Did you watch the opening ceremony of the Beijing Olympics on your HDTV the other night? What an amazing show! It was the kind of event that especially shines in high-definition. Watching a few sporting events over the weekend was somewhat hit-and-miss since not everything has been in HD (at least for me), but having your team win makes up for that a little.
So here’s my advice for the forthcoming Chinese-owned HD DVD format: bundle an Olympics highlights disc, or even a box-set, with each of your players. Based on national pride alone, you’re bound to sell at least a hundred thousand units, and word of mouth will bring in the next batch of customers. Communist governments are typically into heavy self-promotion, and I’m sure the government can even be talked into helping susidize this deal big-time. A box set of these Olympics could very well be your Planet Earth, and maintain the same kinds of high ranking in the most loved HD disc sets of all time. An exclusivity deal for this Chinese box set might help your sales momentum carry you forward for quite a while.
What will you need to do beyond that? If you followed the format war in the western world, it would appear that being influential with the studios is a key requirement. For example, we read in a recent Forbes article that Sony’s participation as a movie studio in all the movie studio politics helped keep Lionsgate on the Blu-ray side. But that’s the west, where consumers theoretically drive the market. It’s not that way in China, where studio politics can be trumped by real politics.
In case readers didn’t know, one of the driving forces behind the Chinese HD DVD format is China’s desire to own as much of the technology as possible. They don’t want to be restricted by, or share profits with, all sorts of foreign-owned patents and licenses. This fact alone means that the CBHD (China Blue High-Definition) team gets some government help, and I’m sure that there are many Chinese citizens who are equally happy to show national pride and root for their hometown team instead of the foreigners.
Some analysts point out that studios haven’t signed on to support CBHD, and that Blu-ray is the inevitable winner even against this format. I think they’re ignoring one major difference between China and the rest of the world: the Chinese make plenty of their own movies and music to not need to care about everything that comes out of Hollywood. In fact, even the Indians make plenty of their own music and movies to not need to care about the movies that come out of Hollywood. Is that the same for you and I in the west? Absolutely not. Our entertainment is totally dependent on what Warner, Disney, Universal, Sony, Paramount, etc. put out. Thus, the outcome of the format war here was deeply affected by these Hollywood studios and their control over our western content.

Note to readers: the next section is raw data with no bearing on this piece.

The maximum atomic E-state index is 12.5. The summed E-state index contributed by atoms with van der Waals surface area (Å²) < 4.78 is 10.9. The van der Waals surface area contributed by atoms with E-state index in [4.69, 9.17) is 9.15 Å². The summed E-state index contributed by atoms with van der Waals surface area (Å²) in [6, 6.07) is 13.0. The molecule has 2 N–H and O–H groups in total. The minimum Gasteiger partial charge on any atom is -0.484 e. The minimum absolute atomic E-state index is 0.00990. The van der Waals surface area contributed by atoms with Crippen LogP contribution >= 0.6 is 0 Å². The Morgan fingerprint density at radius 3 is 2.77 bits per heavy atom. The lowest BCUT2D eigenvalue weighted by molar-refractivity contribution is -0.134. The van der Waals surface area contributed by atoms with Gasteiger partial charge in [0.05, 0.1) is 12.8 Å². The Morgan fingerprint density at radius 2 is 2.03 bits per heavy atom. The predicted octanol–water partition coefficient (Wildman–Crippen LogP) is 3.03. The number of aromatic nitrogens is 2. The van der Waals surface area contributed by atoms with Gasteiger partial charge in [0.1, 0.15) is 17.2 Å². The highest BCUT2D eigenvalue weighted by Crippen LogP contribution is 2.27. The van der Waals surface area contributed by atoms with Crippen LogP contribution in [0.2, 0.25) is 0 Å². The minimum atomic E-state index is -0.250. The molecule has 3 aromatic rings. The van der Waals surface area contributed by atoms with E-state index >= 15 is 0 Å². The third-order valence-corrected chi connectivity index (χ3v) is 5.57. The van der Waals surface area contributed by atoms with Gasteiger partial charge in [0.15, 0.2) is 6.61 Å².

While studio politics might be a hill of beans in the USA or Europe, it don’t mean a thing in Communist China, where the government gets the first and last word. Movie and music piracy is a fact of life there, and people barely care about purchasing original movies in the first place when cheapo copies are freely available.
Heck, I meet plenty of people in this country who have that same attitude. The difference is that copyrights and other intellectual property laws are observed with a little more reverence in western countries. That means that the governments of those countries might actually get a few police officers to care that Johnny Consumer is making his own copies, buying some cheap ones, or getting them off the internet.
Hollywood makes a tiny amount of money in that nation of over a billion potential customers, and the Chinese government does little to fix that situation. They’re polite and appear to give a crap about studios and copyrights, but the Chinese authorities would just as soon keep more of the profits in their homeland. The government decides who gets to play ball and what those rules are. They choose how much time Blu-ray can spend with the ball and how much time their own team will get.
So, CBHD guys: get your act together and put those players out, and look into that Olympics bundle right away. Only time will tell if your format war has the same dynamics as it did in the west. Your hometown advantage can only work for a little while, and you’re gonna have some competition from locally manufactured Blu-ray players soon. And don’t forget that previous attempts to establish homegrown standards over western ones haven’t necessarily panned out.
HD DVD fans: this is not really anything to do with us because it’s primarily designed for use by Chinese in China. I doubt that we’d even get any firmware upgrades (if that’s all it takes) to make our existing players use CBHD discs, and even then, it’ll be mostly for watching Chinese content.
Here are other recent articles about CBHD in case you want to learn more about it: